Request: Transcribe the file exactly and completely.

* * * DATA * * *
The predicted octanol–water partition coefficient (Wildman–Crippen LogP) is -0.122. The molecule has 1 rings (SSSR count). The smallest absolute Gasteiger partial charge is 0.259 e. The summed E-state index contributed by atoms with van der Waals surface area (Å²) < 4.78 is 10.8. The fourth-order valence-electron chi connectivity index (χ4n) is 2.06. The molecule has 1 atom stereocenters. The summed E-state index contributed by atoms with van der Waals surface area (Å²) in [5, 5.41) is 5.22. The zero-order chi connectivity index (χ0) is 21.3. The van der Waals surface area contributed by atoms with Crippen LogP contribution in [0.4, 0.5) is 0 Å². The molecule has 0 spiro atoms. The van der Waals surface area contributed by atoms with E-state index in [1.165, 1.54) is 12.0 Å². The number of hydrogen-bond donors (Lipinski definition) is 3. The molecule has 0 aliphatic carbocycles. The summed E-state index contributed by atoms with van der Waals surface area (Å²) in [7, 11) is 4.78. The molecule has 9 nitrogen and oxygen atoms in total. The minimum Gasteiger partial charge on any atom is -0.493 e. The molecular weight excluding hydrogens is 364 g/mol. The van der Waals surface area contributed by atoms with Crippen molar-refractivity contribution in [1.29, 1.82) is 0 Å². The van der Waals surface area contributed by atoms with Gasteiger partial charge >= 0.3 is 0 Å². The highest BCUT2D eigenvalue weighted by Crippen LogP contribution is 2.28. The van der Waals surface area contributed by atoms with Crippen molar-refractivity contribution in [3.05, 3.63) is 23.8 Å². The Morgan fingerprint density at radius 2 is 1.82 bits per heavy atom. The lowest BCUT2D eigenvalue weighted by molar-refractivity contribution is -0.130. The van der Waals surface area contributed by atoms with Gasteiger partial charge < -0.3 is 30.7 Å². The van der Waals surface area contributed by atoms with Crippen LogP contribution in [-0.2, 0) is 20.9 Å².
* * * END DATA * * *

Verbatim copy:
The predicted octanol–water partition coefficient (Wildman–Crippen LogP) is -0.122. The molecule has 1 rings (SSSR count). The smallest absolute Gasteiger partial charge is 0.259 e. The summed E-state index contributed by atoms with van der Waals surface area (Å²) < 4.78 is 10.8. The fourth-order valence-electron chi connectivity index (χ4n) is 2.06. The molecule has 1 atom stereocenters. The summed E-state index contributed by atoms with van der Waals surface area (Å²) in [5, 5.41) is 5.22. The zero-order chi connectivity index (χ0) is 21.3. The van der Waals surface area contributed by atoms with Crippen LogP contribution in [0.4, 0.5) is 0 Å². The molecule has 0 spiro atoms. The van der Waals surface area contributed by atoms with E-state index in [1.165, 1.54) is 12.0 Å². The number of hydrogen-bond donors (Lipinski definition) is 3. The molecule has 0 aliphatic carbocycles. The summed E-state index contributed by atoms with van der Waals surface area (Å²) in [7, 11) is 4.78. The molecule has 9 nitrogen and oxygen atoms in total. The minimum Gasteiger partial charge on any atom is -0.493 e. The molecular weight excluding hydrogens is 364 g/mol. The van der Waals surface area contributed by atoms with Crippen molar-refractivity contribution in [1.29, 1.82) is 0 Å². The van der Waals surface area contributed by atoms with Gasteiger partial charge >= 0.3 is 0 Å². The highest BCUT2D eigenvalue weighted by Crippen LogP contribution is 2.28. The van der Waals surface area contributed by atoms with Crippen molar-refractivity contribution in [3.05, 3.63) is 23.8 Å². The Morgan fingerprint density at radius 2 is 1.82 bits per heavy atom. The lowest BCUT2D eigenvalue weighted by molar-refractivity contribution is -0.130. The van der Waals surface area contributed by atoms with Gasteiger partial charge < -0.3 is 30.7 Å². The van der Waals surface area contributed by atoms with Crippen LogP contribution in [-0.2, 0) is 20.9 Å².